Another science fiction series comes to us from South Korea, and this time its protagonist is a brilliant engineer who recently lost his brother, is in a mental crisis, then meets a woman who turns out to be from the future, and is exposed to dangerous secrets. Despite quite a bit of clutter in the first few episodes – the future, contrary to the good thoughts we have about it, is probably quite messy – “Sisyphus” connects the viewer well to his seat.
The plot is good, original, maintains a good pace and does not drag on. Like its well-known sister, “The Squid Game,” the characters in South Korea are apparently of little importance to creators and audiences.
In a Scandinavian series for example, a similar script or dialogue would not pass the guard at the photo studio gate. The character of the protagonist – the detective in this matter – is also at least a widow, with Asperger’s syndrome, or another emotional weight that the writers sewed for her. In South Korea, at least according to the series coming to us on Netflix, there is no demand for this commodity.
A South Korean viewer is not looking for soul-searching. He wants a clear and simple action TV, and then gets out of bed, sleeps a healthy and thoughtless sleep, and in the morning goes to the factory to design and produce a new smartphone. In this respect, “Sisyphus” produces exactly the desired product for him.
This, by the way, is an excellent division of labor. When the Scandinavians tried to produce their own science fiction for Netflix, the result was nothing short of torturing the viewer. Anyone who missed the “Katla” series – centered on the well-known Iceland volcano that has already blackened the skies of Europe in its latest eruption – can only congratulate him on his good fortune.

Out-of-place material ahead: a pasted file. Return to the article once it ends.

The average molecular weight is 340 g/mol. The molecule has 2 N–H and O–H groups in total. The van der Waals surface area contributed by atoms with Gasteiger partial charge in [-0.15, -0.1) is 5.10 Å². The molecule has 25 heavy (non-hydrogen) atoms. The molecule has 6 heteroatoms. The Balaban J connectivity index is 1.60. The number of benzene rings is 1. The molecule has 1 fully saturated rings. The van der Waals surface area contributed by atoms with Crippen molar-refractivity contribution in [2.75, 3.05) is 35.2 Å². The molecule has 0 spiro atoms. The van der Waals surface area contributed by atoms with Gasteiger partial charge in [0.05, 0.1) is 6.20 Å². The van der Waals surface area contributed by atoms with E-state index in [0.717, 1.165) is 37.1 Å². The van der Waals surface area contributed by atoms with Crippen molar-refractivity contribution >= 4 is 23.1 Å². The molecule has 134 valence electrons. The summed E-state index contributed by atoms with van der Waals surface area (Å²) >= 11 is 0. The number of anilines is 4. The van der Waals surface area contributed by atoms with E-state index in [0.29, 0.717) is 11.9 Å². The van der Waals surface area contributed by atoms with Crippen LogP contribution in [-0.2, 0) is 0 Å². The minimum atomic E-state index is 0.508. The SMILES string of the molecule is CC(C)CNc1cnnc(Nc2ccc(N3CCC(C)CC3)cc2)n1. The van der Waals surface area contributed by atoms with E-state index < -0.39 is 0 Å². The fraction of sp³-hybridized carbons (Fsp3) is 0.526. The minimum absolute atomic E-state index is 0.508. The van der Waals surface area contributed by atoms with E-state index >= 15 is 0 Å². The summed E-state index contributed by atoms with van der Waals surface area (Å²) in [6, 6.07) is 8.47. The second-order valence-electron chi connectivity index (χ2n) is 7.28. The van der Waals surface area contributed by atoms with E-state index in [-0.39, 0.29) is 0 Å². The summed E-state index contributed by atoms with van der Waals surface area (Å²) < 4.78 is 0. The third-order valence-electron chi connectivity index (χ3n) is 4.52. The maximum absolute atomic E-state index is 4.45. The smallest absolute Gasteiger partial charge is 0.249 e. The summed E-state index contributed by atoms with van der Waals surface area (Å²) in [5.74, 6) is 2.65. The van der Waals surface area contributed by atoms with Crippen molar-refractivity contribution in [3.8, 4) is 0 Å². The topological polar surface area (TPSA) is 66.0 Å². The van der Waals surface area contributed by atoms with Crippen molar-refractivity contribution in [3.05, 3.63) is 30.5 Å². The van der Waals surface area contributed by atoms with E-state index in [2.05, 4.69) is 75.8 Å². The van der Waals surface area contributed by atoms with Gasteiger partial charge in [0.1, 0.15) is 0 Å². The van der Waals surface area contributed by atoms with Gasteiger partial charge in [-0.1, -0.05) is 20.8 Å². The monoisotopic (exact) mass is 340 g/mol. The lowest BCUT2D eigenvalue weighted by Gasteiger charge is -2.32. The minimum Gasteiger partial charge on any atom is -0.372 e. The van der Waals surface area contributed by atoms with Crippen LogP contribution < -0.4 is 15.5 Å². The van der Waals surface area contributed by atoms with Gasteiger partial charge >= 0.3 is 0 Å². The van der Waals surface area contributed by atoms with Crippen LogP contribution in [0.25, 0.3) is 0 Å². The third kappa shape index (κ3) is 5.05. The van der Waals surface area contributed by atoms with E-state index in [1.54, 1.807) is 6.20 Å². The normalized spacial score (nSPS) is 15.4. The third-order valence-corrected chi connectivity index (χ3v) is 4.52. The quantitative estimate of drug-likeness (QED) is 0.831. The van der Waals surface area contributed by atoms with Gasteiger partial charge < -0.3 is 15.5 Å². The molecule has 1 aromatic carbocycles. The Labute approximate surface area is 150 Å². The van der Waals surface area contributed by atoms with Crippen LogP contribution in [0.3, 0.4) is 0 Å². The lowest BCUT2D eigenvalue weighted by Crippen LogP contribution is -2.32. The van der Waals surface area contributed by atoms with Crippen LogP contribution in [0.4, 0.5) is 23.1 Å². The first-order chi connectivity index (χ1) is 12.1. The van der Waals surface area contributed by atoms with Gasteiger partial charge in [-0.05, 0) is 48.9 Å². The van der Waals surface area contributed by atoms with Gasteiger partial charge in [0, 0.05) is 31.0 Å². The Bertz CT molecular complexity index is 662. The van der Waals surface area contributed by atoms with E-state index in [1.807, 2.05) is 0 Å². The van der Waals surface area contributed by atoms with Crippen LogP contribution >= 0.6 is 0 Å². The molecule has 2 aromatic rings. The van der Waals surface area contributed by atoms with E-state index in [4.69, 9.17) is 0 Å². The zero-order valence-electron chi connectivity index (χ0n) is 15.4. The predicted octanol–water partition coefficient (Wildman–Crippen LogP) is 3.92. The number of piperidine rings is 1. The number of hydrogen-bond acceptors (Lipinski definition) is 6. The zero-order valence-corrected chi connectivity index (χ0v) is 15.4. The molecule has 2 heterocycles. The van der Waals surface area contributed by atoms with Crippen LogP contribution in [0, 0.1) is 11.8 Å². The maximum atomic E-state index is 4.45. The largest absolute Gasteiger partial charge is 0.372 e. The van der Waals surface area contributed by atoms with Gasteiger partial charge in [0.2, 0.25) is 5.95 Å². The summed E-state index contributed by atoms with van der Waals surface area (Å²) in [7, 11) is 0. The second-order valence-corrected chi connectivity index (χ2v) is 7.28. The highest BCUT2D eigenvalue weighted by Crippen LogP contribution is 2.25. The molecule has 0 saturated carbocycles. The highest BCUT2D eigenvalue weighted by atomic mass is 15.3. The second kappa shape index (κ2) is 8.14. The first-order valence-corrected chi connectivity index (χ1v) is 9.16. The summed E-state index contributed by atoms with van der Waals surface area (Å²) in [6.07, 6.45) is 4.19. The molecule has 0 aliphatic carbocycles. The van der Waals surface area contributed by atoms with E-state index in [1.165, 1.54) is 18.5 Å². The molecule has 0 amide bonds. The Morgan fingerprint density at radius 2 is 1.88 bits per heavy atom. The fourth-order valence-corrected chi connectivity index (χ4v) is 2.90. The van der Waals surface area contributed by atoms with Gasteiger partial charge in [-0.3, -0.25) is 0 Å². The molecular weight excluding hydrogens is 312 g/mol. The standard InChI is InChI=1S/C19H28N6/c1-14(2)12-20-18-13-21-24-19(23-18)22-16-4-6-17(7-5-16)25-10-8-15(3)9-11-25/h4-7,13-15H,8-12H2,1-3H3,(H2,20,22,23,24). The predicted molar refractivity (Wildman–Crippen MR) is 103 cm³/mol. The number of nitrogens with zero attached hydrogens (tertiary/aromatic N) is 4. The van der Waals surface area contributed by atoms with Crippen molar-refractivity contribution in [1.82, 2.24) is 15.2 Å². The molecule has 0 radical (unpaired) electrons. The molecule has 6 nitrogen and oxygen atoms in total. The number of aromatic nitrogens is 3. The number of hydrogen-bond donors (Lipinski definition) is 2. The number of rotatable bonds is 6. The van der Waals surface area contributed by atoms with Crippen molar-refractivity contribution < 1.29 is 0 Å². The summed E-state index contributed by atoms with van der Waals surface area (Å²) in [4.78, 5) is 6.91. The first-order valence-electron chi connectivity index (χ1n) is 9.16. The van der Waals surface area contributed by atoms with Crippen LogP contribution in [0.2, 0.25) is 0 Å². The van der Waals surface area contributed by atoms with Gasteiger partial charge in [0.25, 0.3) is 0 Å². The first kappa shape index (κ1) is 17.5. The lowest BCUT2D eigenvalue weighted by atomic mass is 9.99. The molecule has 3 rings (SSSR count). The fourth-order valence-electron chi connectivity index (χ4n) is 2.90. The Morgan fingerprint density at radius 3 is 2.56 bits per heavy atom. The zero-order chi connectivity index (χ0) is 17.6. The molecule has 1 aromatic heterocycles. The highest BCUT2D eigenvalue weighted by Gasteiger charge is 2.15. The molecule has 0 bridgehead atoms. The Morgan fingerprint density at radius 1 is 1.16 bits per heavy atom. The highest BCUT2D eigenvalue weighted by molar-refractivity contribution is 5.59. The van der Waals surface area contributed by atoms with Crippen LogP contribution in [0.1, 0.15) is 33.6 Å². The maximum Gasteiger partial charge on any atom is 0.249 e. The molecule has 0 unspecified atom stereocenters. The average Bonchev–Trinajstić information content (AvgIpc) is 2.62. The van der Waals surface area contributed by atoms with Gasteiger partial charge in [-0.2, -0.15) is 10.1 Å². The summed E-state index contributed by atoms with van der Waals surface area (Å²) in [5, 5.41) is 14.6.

The plot crawled, the atmosphere was gray and depressing under the influence of the flakes of ashes that hovered in the air non-stop, “Killing” killed its viewers mercilessly. So the recent division – South Korean science fiction and tormented detectives from Scandinavia – is the best and right, and Netflix should be congratulated on that.
#See or give up: See. An effective and non-disturbing series.
Or give up: see. An effective and non-disturbing series.
Flick to the incoming governor, social media
Have you seen the video with the Iranian provincial governor getting a juicy slap from the annoyed Revolutionary Guardsman? Haven’t you seen? Quickly search YouTube. Arouses the person to think about the culture of debate, and culture in general, among the great Iranian nation and especially among the Revolutionary Guards. After all, they and their leaders are known for their easy-going temperament and discretion, and suddenly, a kind of flick right inside the governor. regrettable. So unfortunate.
#See or give up: Sure to see.